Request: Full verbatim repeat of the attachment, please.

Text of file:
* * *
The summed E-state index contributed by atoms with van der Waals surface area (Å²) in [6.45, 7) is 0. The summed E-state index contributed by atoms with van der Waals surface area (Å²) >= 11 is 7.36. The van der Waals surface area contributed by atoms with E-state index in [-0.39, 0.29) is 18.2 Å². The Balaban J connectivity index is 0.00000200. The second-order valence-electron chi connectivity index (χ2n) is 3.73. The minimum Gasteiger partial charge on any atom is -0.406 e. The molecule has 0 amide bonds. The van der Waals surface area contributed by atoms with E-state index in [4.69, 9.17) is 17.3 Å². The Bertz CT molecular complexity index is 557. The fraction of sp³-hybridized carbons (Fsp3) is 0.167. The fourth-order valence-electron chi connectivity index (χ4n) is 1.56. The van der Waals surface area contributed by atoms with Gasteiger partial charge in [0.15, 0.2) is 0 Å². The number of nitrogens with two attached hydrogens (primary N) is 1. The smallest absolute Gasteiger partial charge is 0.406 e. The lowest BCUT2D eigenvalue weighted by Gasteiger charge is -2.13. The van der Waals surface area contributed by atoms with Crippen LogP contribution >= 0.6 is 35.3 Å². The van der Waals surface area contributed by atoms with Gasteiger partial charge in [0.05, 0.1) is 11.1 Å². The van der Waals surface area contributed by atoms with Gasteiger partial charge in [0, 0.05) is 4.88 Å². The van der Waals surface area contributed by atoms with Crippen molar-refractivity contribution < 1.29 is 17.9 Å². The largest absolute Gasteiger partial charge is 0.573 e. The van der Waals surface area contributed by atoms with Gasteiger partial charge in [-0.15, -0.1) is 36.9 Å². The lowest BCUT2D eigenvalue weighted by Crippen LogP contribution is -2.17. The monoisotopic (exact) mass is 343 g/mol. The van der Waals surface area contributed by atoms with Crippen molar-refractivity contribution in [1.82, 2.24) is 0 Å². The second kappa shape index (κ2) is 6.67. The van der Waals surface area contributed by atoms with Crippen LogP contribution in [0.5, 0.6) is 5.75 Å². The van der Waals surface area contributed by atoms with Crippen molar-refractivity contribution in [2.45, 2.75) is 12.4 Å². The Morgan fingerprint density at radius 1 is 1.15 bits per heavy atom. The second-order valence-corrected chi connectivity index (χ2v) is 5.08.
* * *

The summed E-state index contributed by atoms with van der Waals surface area (Å²) in [6.45, 7) is 0. The summed E-state index contributed by atoms with van der Waals surface area (Å²) >= 11 is 7.36. The van der Waals surface area contributed by atoms with E-state index in [-0.39, 0.29) is 18.2 Å². The Balaban J connectivity index is 0.00000200. The second-order valence-electron chi connectivity index (χ2n) is 3.73. The minimum Gasteiger partial charge on any atom is -0.406 e. The molecule has 0 amide bonds. The van der Waals surface area contributed by atoms with E-state index in [4.69, 9.17) is 17.3 Å². The Bertz CT molecular complexity index is 557. The fraction of sp³-hybridized carbons (Fsp3) is 0.167. The fourth-order valence-electron chi connectivity index (χ4n) is 1.56. The van der Waals surface area contributed by atoms with Gasteiger partial charge in [0.15, 0.2) is 0 Å². The number of nitrogens with two attached hydrogens (primary N) is 1. The smallest absolute Gasteiger partial charge is 0.406 e. The lowest BCUT2D eigenvalue weighted by Gasteiger charge is -2.13. The van der Waals surface area contributed by atoms with Crippen LogP contribution >= 0.6 is 35.3 Å². The van der Waals surface area contributed by atoms with Gasteiger partial charge in [0.05, 0.1) is 11.1 Å². The van der Waals surface area contributed by atoms with Gasteiger partial charge in [0, 0.05) is 4.88 Å². The van der Waals surface area contributed by atoms with Crippen molar-refractivity contribution < 1.29 is 17.9 Å². The largest absolute Gasteiger partial charge is 0.573 e. The van der Waals surface area contributed by atoms with Gasteiger partial charge in [-0.15, -0.1) is 36.9 Å². The lowest BCUT2D eigenvalue weighted by Crippen LogP contribution is -2.17. The monoisotopic (exact) mass is 343 g/mol. The van der Waals surface area contributed by atoms with Crippen molar-refractivity contribution in [1.82, 2.24) is 0 Å². The second kappa shape index (κ2) is 6.67. The van der Waals surface area contributed by atoms with Crippen LogP contribution in [0.5, 0.6) is 5.75 Å². The van der Waals surface area contributed by atoms with Crippen molar-refractivity contribution in [2.45, 2.75) is 12.4 Å². The Morgan fingerprint density at radius 1 is 1.15 bits per heavy atom. The second-order valence-corrected chi connectivity index (χ2v) is 5.08.